Magicians and illusionists work in incredibly intricate ways to make the spectator believe what they are seeing is really happening. Many tricks that have propelled practitioners into fame include:
- Body manipulation,
These seemingly otherworldly stunts have convinced many that these practitioners possess supernatural capabilities. However, there’s a logical explanation behind every magic trick that the illusionist does their best to conceal.
Here are 10 of the biggest magic secrets and illusions revealed.
1. Levitation. Many magicians resort to levitation tricks, which are often a combination of the Balducci technique, clever editing and sometimes even wires. However, Criss Angel revealed his innovative technique.
Angel, facing away from his audience, would have a slip in his pants so that he could remove one leg and use it to prop himself up. This act of balancing in combination with his two legs appearing together create the illusion of levitation.
2. Earning a spot on TV’s 50 Greatest Magic Tricks, Penn and Teller had one shocking illusion where Penn ran over Teller with an 18-wheel truck. Appearing painfully real, the magicians revealed how they did the trick themselves.
While it looked like the wheels were running over Teller, there was only minimal weight being applied. The opposite side of the truck was weighted to counterbalance the vehicle and foam tires were attached instead of rubber ones.
3. Criss Angel once created the illusion that he was walking on water, which was made even more convincing by the people swimming underneath him, his theatrics, and even dropping his shoe at one point into the water below.
However, this trick was done by using plexiglass structures resembling tables. These structures go unseen under the water and allow movement below them to sell the notion that Angel is walking on the surface of the water.
4. Acclaimed magician David Copperfield had spectators in awe for his famous “Death Saw” trick, which saw him being cut in half by a saw without the typical shield of a box.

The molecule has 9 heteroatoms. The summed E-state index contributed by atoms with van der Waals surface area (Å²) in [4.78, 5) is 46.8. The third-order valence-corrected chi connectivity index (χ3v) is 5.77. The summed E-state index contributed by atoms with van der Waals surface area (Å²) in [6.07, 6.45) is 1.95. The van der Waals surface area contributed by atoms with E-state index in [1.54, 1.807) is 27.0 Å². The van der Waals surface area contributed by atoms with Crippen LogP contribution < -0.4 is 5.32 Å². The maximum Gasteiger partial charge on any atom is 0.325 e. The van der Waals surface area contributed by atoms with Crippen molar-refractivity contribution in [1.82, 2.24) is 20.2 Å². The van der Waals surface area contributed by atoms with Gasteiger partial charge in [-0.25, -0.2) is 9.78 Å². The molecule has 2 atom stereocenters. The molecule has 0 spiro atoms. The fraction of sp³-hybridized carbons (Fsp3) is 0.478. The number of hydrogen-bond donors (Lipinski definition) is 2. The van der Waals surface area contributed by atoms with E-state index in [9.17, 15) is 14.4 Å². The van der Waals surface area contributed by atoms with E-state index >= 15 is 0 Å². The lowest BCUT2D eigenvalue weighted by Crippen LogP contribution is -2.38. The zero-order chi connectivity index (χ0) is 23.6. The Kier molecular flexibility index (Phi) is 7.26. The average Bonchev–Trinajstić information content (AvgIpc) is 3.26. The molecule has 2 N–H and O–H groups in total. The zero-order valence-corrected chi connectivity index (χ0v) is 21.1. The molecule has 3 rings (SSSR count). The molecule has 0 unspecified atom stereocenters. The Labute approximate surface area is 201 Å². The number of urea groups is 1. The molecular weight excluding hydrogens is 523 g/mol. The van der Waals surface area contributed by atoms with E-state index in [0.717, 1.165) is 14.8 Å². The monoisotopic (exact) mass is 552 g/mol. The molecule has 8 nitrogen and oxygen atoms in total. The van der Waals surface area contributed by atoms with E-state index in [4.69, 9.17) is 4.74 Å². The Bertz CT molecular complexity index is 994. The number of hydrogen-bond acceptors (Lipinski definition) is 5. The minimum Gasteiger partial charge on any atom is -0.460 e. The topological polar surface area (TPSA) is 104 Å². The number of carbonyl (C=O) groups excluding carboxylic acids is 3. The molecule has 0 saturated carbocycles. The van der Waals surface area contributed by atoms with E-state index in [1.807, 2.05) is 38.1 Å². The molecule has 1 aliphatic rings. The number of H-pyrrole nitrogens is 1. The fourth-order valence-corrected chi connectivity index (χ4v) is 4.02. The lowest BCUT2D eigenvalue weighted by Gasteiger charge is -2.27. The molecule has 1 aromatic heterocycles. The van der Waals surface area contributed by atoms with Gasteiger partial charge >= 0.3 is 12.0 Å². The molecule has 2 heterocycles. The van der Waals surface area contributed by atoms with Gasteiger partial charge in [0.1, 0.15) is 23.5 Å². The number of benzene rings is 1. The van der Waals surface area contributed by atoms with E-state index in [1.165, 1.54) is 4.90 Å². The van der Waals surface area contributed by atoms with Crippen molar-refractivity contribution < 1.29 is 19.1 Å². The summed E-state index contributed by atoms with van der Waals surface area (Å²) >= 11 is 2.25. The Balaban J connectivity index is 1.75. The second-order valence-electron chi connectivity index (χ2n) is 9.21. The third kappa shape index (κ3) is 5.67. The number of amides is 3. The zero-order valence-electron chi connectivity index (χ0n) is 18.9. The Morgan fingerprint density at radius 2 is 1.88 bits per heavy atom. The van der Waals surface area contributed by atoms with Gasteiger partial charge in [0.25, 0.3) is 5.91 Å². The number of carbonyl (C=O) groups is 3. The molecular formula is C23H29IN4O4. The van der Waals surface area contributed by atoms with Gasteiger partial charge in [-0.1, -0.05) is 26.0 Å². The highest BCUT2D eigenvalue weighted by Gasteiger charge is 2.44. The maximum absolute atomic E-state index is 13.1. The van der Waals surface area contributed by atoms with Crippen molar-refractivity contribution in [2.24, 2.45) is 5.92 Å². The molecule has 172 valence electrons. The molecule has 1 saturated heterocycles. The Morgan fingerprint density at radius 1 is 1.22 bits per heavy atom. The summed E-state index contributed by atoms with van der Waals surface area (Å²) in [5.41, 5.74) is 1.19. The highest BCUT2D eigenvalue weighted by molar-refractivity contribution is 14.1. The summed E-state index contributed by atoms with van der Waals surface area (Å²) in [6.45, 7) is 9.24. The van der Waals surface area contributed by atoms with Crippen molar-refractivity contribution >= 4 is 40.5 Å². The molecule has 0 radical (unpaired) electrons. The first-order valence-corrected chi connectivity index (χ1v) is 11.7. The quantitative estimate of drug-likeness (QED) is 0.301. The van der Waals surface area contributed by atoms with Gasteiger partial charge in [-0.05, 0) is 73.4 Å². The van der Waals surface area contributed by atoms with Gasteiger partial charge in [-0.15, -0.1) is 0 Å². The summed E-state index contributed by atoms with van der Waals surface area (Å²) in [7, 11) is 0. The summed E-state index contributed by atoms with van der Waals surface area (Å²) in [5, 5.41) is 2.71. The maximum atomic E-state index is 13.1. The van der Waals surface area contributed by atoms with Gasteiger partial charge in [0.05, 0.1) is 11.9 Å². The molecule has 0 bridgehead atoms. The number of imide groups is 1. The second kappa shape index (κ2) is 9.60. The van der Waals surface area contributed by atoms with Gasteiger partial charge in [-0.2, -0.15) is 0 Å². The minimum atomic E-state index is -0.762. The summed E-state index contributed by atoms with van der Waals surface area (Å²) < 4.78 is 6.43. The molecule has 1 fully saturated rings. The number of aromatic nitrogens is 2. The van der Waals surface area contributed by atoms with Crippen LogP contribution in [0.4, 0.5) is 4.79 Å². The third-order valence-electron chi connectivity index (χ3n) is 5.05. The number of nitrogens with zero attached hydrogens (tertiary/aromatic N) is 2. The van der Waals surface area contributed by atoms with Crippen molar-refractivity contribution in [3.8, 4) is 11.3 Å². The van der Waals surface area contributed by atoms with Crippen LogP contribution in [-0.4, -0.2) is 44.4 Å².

However, while Copperfield’s updated version of the trick looks more convincing, it still uses the same act of deception. The platform, though appearing thin, has just enough room for Copperfield and an assistant to crouch and hide half of their bodies.
5. One classic trick that plays with the audience’s perception is the illusion of making an assistant float in mid-air, which is made more convincing by passing a hoop over to show that there’s nothing supporting from beneath or above.
However, the platform has been intricately created to make this trick appear real. A motorized mechanism lifts and lowers the assistant. The machinery is hidden by the magician’s body and controlled by hidden step switches in the carpeting. The hoop is passed through an S-shaped support, which requires the practitioner to do it twice to free it.
6. David Blaine’s grotesque trick where he sticks a needle through his arm isn’t so much an illusion because it’s what he’s actually doing. However, how he manages for there to be no blood explains his extreme dedication to the craft.
The performance is possible due to a medical phenomenon called fistula, which is a path of scar tissue that can be pierced without blood or damage. Blaine must have achieved this fistula by actually stabbing his arm in order to create a scar tissue path.
7. On America’s Got Talent, Matt Franco wowed judges by having them each choose a section of a snowman and telling him when to stop flipping a pad of supposedly different designs. After they had created a seemingly unique snowman, Franco revealed a real one in a box, which was an exact replica.
How Franco achieved this was by flipping a section of the options that were really all the same. He initially showed varying designs while introducing the trick, but those were only the last few pages, which were too far behind to be an option for the judges to choose from.
8. Houdini had a trick where he magically made a fishbowl appear on a table after quickly shielding it with an innocuous cloth. The cloth, however, was more of a distraction from what’s actually happening with the table.
The fishbowl is really there the whole time, but is covered by a drawstring encasing, which the magician removes. A separate identical drawstring table cover is then released beneath the fishbowl.
9. One trick that often boggles the minds of spectators is when a magician makes one of his assistants disappear behind a curtain. This is made more convincing by using a box propped up on four legs to show there’s no trap door.
The box appears to have nowhere the hide, but in this case, the curtain is cleverly placed to make it look wider than it actually is. The magician buys time by doing things like spinning the box while the assistant inside rearranges themselves out of sight.
10. Having a sword pass through an assistant is a classic illusion that makes the audience believe they are being impaled.
However, this trick is achieved by costuming and a sword that’s flexible yet sturdy much like measuring tape.